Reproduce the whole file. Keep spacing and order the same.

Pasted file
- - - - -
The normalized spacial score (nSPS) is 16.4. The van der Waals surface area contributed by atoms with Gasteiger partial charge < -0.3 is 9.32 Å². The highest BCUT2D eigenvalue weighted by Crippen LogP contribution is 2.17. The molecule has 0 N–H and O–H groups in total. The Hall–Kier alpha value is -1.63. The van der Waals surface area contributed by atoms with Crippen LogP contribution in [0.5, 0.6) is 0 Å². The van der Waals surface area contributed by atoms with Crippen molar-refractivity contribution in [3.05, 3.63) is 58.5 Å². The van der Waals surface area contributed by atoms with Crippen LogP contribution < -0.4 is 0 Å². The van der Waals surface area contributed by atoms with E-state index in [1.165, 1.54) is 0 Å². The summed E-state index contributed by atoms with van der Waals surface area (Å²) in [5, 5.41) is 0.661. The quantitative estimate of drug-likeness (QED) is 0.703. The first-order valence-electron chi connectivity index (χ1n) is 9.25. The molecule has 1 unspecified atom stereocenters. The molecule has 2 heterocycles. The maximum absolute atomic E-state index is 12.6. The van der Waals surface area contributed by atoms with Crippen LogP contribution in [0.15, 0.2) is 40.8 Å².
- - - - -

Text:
The normalized spacial score (nSPS) is 16.4. The van der Waals surface area contributed by atoms with Gasteiger partial charge < -0.3 is 9.32 Å². The highest BCUT2D eigenvalue weighted by Crippen LogP contribution is 2.17. The molecule has 0 N–H and O–H groups in total. The Hall–Kier alpha value is -1.63. The van der Waals surface area contributed by atoms with Crippen LogP contribution in [0.5, 0.6) is 0 Å². The van der Waals surface area contributed by atoms with Crippen molar-refractivity contribution in [3.05, 3.63) is 58.5 Å². The van der Waals surface area contributed by atoms with Crippen LogP contribution < -0.4 is 0 Å². The van der Waals surface area contributed by atoms with E-state index in [1.165, 1.54) is 0 Å². The summed E-state index contributed by atoms with van der Waals surface area (Å²) in [5, 5.41) is 0.661. The quantitative estimate of drug-likeness (QED) is 0.703. The first-order valence-electron chi connectivity index (χ1n) is 9.25. The molecule has 1 unspecified atom stereocenters. The molecule has 2 heterocycles. The maximum absolute atomic E-state index is 12.6. The van der Waals surface area contributed by atoms with Crippen LogP contribution in [0.15, 0.2) is 40.8 Å².